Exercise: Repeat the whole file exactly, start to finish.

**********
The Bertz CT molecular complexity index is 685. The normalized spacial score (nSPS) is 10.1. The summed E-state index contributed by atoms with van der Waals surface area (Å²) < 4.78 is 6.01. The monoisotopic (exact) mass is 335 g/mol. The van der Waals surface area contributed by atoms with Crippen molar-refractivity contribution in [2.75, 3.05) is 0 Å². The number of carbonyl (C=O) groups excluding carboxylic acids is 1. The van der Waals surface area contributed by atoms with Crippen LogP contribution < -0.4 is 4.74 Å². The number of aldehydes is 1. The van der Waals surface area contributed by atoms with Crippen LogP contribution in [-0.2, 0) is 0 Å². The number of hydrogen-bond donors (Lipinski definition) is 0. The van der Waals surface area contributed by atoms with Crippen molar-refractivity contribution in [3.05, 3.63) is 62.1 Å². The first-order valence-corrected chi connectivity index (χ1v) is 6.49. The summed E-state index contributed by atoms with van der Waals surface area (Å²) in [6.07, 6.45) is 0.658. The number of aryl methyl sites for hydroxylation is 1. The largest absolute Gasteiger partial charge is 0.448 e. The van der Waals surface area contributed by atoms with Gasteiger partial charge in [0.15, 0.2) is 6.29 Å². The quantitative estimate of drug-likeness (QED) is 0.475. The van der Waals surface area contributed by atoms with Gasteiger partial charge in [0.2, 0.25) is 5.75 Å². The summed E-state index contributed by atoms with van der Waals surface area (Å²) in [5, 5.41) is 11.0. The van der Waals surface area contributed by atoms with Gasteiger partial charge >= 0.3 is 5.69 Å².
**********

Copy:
The Bertz CT molecular complexity index is 685. The normalized spacial score (nSPS) is 10.1. The summed E-state index contributed by atoms with van der Waals surface area (Å²) < 4.78 is 6.01. The monoisotopic (exact) mass is 335 g/mol. The van der Waals surface area contributed by atoms with Crippen molar-refractivity contribution in [2.75, 3.05) is 0 Å². The number of carbonyl (C=O) groups excluding carboxylic acids is 1. The van der Waals surface area contributed by atoms with Crippen LogP contribution < -0.4 is 4.74 Å². The number of aldehydes is 1. The van der Waals surface area contributed by atoms with Crippen LogP contribution in [-0.2, 0) is 0 Å². The number of hydrogen-bond donors (Lipinski definition) is 0. The van der Waals surface area contributed by atoms with Crippen molar-refractivity contribution in [3.05, 3.63) is 62.1 Å². The first-order valence-corrected chi connectivity index (χ1v) is 6.49. The summed E-state index contributed by atoms with van der Waals surface area (Å²) in [6.07, 6.45) is 0.658. The number of aryl methyl sites for hydroxylation is 1. The largest absolute Gasteiger partial charge is 0.448 e. The van der Waals surface area contributed by atoms with Gasteiger partial charge in [0.15, 0.2) is 6.29 Å². The quantitative estimate of drug-likeness (QED) is 0.475. The van der Waals surface area contributed by atoms with Gasteiger partial charge in [0.2, 0.25) is 5.75 Å². The summed E-state index contributed by atoms with van der Waals surface area (Å²) in [5, 5.41) is 11.0. The van der Waals surface area contributed by atoms with Gasteiger partial charge >= 0.3 is 5.69 Å².